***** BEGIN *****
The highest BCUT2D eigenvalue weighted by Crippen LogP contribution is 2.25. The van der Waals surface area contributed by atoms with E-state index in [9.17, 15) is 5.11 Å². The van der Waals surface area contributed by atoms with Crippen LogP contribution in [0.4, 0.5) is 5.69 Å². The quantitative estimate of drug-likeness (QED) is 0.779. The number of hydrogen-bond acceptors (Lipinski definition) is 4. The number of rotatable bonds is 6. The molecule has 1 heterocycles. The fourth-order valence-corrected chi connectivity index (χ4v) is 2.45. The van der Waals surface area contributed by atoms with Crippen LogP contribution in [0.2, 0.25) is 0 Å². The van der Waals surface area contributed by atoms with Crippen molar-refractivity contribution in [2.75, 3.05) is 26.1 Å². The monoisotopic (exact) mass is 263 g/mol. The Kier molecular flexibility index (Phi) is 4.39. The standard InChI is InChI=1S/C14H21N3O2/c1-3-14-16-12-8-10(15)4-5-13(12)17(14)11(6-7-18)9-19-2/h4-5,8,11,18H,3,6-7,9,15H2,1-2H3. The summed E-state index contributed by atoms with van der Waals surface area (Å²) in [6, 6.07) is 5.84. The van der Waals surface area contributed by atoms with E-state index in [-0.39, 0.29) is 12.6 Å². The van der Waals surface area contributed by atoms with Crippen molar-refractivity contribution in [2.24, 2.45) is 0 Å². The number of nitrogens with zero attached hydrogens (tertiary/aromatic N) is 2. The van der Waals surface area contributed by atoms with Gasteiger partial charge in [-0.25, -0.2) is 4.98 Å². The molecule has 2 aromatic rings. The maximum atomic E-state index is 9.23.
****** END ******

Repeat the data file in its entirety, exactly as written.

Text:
The highest BCUT2D eigenvalue weighted by Crippen LogP contribution is 2.25. The van der Waals surface area contributed by atoms with E-state index in [9.17, 15) is 5.11 Å². The van der Waals surface area contributed by atoms with Crippen LogP contribution in [0.4, 0.5) is 5.69 Å². The quantitative estimate of drug-likeness (QED) is 0.779. The number of hydrogen-bond acceptors (Lipinski definition) is 4. The number of rotatable bonds is 6. The molecule has 1 heterocycles. The fourth-order valence-corrected chi connectivity index (χ4v) is 2.45. The van der Waals surface area contributed by atoms with Crippen LogP contribution in [0.2, 0.25) is 0 Å². The van der Waals surface area contributed by atoms with Crippen molar-refractivity contribution in [2.75, 3.05) is 26.1 Å². The monoisotopic (exact) mass is 263 g/mol. The Kier molecular flexibility index (Phi) is 4.39. The standard InChI is InChI=1S/C14H21N3O2/c1-3-14-16-12-8-10(15)4-5-13(12)17(14)11(6-7-18)9-19-2/h4-5,8,11,18H,3,6-7,9,15H2,1-2H3. The summed E-state index contributed by atoms with van der Waals surface area (Å²) in [6, 6.07) is 5.84. The van der Waals surface area contributed by atoms with E-state index in [-0.39, 0.29) is 12.6 Å². The van der Waals surface area contributed by atoms with Crippen molar-refractivity contribution in [2.24, 2.45) is 0 Å². The number of nitrogens with zero attached hydrogens (tertiary/aromatic N) is 2. The van der Waals surface area contributed by atoms with Gasteiger partial charge in [-0.25, -0.2) is 4.98 Å². The molecule has 2 aromatic rings. The maximum atomic E-state index is 9.23.